So when Paul says “if we have died with Him, we will also live with Him,” he is saying that dying with Him (dying with faith in Him) will cause us to live with Him forever. When he says, “If we endure, we will also reign with Him,” Paul is saying that “if we remain in the faith until the end, then we will rule with Him in the heavens. Notice that he says “we will ALSO reign with Him.” This idea of “also” reigning with Him means that he is attaching the idea of reigning with Christ WITH something else. What is that something else? The previous statement: “if we have died with Him, we will also live with Him.” So, only by ENDURING the race of life will we NOT ONLY live with Him, BUT ALSO REIGN with Him!
Now, let’s look at Geisler’s statement again:
“This is a particularly powerful text for eternal security. It addresses the Arminian challenge directly, since it declares that even if our faith falters, God’s faithfulness does not. Because salvation comes from God, in order for us to lose our salvation, God would have to ‘deny himself,’ which is impossible. SO WE CAN NO MORE LOSE OUR SALVATION THAN GOD CAN CEASE BEING GOD.”
Geisler writes, “EVEN if our faith falters, God’s faithfulness does not.” I would say that according to 2 Timothy 2:13, that is true; however, it is the next statement that poses a problem: “because our salvation comes from God, in order for us to lose our salvation, God would have to ‘deny Himself,’ which is impossible.”
Geisler’s presupposition accounts for the leap in his logic here: since God remains faithful despite our faithlessness, we can’t lose our salvation because God is faithful (and salvation comes from God).
However, this is where Geisler makes his mistake: he uses God’s faithfulness as a way to CANCEL OUT God’s requirement of faithfulness for man. Paul refutes Geisler’s argument with these words:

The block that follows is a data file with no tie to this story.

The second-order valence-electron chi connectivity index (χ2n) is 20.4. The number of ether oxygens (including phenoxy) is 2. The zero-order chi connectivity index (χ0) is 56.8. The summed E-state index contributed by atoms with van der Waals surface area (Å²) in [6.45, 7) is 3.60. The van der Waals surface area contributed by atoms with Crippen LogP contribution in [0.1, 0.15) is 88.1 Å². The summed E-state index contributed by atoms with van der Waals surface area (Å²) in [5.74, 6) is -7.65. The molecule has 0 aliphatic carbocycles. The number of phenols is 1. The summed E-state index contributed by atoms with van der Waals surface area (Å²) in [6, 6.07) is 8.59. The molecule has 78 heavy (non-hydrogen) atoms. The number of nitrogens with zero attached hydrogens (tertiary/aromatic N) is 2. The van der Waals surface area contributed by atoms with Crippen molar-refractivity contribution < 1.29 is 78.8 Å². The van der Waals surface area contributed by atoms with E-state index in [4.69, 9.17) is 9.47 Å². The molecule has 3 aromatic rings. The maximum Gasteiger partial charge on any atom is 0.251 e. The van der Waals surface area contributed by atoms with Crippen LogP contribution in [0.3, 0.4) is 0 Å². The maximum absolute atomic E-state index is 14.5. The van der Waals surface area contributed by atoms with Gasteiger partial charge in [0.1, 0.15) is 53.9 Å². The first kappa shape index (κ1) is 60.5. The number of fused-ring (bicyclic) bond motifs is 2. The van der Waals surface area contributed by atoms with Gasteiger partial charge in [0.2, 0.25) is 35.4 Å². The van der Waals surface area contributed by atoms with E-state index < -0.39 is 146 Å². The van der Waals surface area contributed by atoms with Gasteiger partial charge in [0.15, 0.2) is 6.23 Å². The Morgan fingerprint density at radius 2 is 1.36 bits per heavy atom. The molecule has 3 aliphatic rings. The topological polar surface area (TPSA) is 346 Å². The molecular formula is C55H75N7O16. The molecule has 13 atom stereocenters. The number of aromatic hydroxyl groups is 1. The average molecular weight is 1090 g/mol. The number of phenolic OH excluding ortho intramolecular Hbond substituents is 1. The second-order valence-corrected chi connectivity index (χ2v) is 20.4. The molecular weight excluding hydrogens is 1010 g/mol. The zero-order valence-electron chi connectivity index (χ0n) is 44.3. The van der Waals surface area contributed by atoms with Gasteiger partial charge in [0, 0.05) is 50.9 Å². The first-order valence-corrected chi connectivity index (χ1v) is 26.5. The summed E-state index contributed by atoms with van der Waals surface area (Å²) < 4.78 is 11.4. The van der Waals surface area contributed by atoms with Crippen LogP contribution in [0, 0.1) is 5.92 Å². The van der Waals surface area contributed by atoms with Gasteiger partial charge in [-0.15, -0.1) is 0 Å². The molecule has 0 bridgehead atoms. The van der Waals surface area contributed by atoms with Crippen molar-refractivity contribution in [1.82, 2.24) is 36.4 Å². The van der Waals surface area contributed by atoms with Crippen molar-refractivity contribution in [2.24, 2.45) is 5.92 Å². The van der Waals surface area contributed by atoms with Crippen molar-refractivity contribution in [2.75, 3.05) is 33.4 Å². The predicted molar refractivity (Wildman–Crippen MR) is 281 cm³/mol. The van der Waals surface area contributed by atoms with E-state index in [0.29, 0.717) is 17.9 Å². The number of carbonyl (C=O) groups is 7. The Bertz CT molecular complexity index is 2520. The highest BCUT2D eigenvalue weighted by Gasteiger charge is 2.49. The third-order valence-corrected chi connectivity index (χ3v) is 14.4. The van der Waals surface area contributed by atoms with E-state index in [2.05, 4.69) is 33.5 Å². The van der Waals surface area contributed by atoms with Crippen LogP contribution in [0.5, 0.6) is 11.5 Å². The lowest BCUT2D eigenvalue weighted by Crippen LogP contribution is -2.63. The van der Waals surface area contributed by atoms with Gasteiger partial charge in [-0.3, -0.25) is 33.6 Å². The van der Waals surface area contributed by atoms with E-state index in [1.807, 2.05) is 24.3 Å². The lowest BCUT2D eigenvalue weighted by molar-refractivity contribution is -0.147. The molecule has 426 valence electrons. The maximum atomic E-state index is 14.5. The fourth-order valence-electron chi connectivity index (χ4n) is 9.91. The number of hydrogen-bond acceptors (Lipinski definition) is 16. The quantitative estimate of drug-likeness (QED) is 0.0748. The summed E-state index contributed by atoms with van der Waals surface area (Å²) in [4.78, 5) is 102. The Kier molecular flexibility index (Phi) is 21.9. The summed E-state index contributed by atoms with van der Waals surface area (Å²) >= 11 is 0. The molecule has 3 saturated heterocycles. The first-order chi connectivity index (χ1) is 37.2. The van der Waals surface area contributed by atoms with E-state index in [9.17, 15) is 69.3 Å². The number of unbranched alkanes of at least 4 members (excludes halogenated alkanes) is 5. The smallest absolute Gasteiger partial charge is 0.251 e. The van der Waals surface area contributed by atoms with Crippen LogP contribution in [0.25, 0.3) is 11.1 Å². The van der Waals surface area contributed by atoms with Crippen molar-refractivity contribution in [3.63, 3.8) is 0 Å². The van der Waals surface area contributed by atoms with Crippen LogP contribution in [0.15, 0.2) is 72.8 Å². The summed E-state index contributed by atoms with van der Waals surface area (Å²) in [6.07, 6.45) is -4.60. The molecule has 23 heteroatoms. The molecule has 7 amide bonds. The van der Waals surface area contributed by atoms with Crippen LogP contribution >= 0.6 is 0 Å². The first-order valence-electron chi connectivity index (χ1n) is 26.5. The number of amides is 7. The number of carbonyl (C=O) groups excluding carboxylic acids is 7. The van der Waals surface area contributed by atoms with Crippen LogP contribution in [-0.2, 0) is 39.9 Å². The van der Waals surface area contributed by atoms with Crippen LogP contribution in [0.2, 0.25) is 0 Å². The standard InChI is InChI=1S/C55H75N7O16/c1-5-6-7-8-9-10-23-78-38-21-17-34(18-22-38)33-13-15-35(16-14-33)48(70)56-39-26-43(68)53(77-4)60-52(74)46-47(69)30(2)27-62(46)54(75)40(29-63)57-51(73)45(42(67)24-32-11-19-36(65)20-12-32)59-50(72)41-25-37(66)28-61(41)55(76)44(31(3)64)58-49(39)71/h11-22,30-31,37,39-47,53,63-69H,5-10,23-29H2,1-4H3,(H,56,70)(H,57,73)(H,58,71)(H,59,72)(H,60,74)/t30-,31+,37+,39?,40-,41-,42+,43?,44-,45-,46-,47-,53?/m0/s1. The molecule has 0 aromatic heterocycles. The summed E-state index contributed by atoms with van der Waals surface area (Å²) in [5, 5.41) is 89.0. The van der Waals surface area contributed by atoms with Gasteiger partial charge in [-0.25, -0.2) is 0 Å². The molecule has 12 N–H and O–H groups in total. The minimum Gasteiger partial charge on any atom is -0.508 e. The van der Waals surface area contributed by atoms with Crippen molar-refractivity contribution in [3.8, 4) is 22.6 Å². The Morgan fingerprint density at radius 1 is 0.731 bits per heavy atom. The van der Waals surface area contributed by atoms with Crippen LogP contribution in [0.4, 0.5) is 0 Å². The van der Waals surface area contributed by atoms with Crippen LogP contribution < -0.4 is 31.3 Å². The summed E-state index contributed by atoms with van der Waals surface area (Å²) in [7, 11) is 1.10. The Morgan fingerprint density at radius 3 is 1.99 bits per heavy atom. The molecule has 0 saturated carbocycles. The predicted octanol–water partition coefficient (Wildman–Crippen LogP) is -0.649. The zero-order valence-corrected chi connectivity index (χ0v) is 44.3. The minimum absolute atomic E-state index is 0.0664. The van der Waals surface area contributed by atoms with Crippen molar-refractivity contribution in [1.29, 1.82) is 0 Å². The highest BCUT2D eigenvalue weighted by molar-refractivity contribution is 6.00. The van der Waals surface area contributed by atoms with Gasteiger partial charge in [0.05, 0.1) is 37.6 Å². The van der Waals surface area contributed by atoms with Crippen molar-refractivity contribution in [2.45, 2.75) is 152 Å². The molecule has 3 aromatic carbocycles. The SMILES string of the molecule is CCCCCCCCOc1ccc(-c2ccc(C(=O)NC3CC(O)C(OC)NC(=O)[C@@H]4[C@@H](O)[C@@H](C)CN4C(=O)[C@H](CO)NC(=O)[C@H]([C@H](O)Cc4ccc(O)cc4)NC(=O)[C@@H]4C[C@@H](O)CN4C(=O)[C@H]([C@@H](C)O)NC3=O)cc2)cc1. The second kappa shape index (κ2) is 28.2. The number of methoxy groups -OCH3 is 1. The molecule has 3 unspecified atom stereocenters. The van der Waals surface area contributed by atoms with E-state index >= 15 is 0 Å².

3 What then? If some did not believe, (C) will their unbelief cancel God's faithfulness? 4 Absolutely not! (D) God must be true, but everyone is a liar, (E) as it is written:
That You may be justified in Your words
and triumph when You judge. (F) (G)
5 But if our unrighteousness highlights [a] God's righteousness, (H) what are we to say? (I) I use a human argument: (J) [b] Is God unrighteous to inflict wrath? 6 Absolutely not! Otherwise, how will God judge the world? (Romans 3:3-6, HCSB)
In the context of Romans 3, Paul is writing about the faithfulness of God (despite the unbelief of the Jews). All throughout the Old Testament, we find Israel being unfaithful to God—and yet, we find God REMAINING FAITHFUL! His faithfulness, however, DID NOT cancel out His judgment on the Jews. Although they were His people, and He loved them, His love involved His wrath as well (because He is a just God who punishes wickedness and rewards righteousness).
Paul asked a question: “If our UNRIGHTEOUSNESS highlights God’s RIGHTEOUSNESS…Is God unrighteous to inflict wrath?” In other words, to use Geisler, “if we are faithless and God is faithful, does that cancel out our judgment?” But let’s hear Paul’s response:
“ABSOLUTELY NOT! Otherwise, HOW WILL GOD JUDGE THE WORLD?”
God can only judge the world IF He is righteous. And since He is righteous, He will remain faithful. However, it does not cancel out man’s responsibility to persevere to the end. So if man does not persevere, despite God’s faithfulness, man WILL NOT BE SAVED! Instead, God’s faithfulness will serve its purpose as Paul tells us in Romans 3—His faithfulness will be judgment upon the heads of all those who were unfaithful to Him.
Geisler makes a nice attempt here to hold up his view of eternal security—but he fumbles when it comes to Romans 3. Paul shows us in the text that God’s actions do not nullify OURS before Him. Contrary to Edwin Palmer’s assessment of perseverance, “Perseverance” itself is not “the perseverance of God.” Man perseveres, but God preserves…